By Dan Bennett, Consulting Director at Ogilvy Consulting's Behavioural Science Practice

 

Psychologists have worked for years to understand a single theory behind humour, but it simply can’t be found. To give away the ending, we laugh for many different and incredibly complex reasons.

The act of laughter is incredibly primitive. It’s actually classified as an animal sound rather than a form of speech. Like an animal, the sound comes more from the throat than from the mouth. And we’re not the only animals that laugh; rats, chimps and babies all have humour.

A lot of humour is not an innate behaviour and doesn’t emerge by itself. It’s a socially learned skill that is teased out throughout the parenting process. It’s a fundamentally social activity. In fact, you’re 30 times more likely to laugh if there are people around you, and that increases the closer you are to people. A lot of our laughter isn’t necessarily for a release - it is a communication device that says “I’m part of the group, we share a common interest, I agree”.

What’s interesting is that the person who laughs most is the person talking. This is what is called an adaptive affiliation device. That’s why humour feels so good - not only is it a release of inbuilt tensions, but it’s also because we are now one step closer to remaining in a tribe that will be beneficial for our own lives and the lives of our offspring.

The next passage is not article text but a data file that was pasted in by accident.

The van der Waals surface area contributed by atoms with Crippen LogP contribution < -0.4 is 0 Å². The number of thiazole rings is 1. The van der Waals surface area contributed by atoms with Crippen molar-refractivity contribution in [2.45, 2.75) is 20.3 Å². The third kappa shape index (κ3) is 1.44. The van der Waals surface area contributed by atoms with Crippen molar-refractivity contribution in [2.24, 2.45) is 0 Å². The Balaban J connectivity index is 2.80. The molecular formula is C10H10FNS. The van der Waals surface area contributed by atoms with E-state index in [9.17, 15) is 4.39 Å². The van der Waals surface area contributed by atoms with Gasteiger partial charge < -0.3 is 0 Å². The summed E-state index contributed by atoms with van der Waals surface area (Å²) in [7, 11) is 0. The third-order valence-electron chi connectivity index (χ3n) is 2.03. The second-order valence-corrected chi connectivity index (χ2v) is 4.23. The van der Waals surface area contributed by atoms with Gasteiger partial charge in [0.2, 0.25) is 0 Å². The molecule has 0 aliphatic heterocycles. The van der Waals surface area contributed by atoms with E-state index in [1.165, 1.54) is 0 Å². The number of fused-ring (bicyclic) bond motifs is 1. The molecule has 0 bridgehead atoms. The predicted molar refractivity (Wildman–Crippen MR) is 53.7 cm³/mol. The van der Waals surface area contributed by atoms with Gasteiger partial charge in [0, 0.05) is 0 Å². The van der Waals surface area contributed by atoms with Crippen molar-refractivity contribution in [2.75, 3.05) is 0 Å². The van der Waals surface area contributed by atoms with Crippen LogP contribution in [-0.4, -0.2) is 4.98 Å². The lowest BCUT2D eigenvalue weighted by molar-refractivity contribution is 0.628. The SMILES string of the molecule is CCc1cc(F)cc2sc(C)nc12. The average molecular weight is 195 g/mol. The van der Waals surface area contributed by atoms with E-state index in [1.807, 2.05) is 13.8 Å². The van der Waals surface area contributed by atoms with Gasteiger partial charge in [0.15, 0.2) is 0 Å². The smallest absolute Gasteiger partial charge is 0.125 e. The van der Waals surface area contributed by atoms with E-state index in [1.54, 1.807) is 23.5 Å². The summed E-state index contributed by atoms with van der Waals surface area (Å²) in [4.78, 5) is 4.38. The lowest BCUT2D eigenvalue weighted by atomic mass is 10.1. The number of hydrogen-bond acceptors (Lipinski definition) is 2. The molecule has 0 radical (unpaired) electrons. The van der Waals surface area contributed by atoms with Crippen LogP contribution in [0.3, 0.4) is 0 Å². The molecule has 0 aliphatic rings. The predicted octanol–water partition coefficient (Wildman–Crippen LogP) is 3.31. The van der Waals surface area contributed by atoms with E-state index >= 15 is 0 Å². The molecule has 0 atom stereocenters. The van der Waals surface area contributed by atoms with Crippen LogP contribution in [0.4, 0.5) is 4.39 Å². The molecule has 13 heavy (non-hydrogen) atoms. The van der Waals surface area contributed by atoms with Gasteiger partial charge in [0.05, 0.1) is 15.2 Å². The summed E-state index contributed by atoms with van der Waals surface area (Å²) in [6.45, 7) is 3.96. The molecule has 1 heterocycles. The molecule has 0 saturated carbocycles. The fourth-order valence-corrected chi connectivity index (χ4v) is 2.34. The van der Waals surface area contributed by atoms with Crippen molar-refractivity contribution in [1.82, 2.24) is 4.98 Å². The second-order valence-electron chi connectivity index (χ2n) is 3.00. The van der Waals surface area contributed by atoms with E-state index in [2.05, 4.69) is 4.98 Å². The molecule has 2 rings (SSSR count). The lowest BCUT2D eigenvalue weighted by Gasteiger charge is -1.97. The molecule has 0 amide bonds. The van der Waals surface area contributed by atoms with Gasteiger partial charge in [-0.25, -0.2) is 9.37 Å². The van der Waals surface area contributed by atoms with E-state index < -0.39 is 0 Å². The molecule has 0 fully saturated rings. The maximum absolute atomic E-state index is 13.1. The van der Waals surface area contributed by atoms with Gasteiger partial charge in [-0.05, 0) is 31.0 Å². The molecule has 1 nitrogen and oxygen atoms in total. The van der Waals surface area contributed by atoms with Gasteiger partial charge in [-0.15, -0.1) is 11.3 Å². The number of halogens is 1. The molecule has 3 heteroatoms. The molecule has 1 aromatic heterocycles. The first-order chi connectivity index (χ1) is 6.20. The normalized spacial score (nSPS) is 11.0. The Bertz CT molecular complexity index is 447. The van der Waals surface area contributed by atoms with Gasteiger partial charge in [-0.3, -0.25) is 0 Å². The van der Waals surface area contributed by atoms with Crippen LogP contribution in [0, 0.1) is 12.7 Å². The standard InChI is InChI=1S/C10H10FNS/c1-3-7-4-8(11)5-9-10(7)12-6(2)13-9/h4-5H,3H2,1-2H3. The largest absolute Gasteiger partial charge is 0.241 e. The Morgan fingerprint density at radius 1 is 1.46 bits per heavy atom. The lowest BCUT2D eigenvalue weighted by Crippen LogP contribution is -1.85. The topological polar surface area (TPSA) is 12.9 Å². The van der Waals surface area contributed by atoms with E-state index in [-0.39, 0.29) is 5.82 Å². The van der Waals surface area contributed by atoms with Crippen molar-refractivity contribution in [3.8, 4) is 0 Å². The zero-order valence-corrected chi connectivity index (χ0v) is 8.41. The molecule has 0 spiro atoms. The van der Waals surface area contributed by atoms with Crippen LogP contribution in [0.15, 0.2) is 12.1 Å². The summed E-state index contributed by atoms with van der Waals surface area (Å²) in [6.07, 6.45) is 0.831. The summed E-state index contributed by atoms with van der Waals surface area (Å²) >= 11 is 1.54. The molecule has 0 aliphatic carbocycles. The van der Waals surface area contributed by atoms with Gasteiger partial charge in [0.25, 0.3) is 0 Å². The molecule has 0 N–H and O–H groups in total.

Why do we have humour? It may be to make us a catch. Evolutionary Psychologist (and swinger) Geoffrey Miller suggests that humour may have been beneficial for sexual selection. Not that it’s likely you’ll laugh somebody into the bedroom, but as the theory goes, in evolutionary terms if you were funny it meant you had a more sophisticated linguistic ability and were able to form an idea. As Jimmy Carr says, the ‘aha’ moment is quite indistinguishable from the ‘haha’ moment. It takes very similar skills to generate an idea to a joke, and those sophisticated cognitive skills were very useful.

Many of our evolved tendencies are indirect. In the same way that sexual partners don’t actually find your super car sexually attractive, they do find what your fancy car represents (your wealth, confidence, high social standing) very suitable for their offspring. There have been experiments conducted in which when you ask straight women (and straight men) to rate images of the opposite sex and then photoshop a better car in the background, almost universally the ratings of attractiveness significantly increase. Despite being asked to only take into account the image of the person.

So it turns out one of the reasons we have humour might be to indirectly gain sexual partners and future off spring.

So with that in mind…

I usually meet my girlfriend at 12:59 because I like that one-to-one time.

How does NASA organise a party? They planet.

I told the Inland Revenue I don’t owe them a penny. I live by the seaside.

See you at the bike sheds!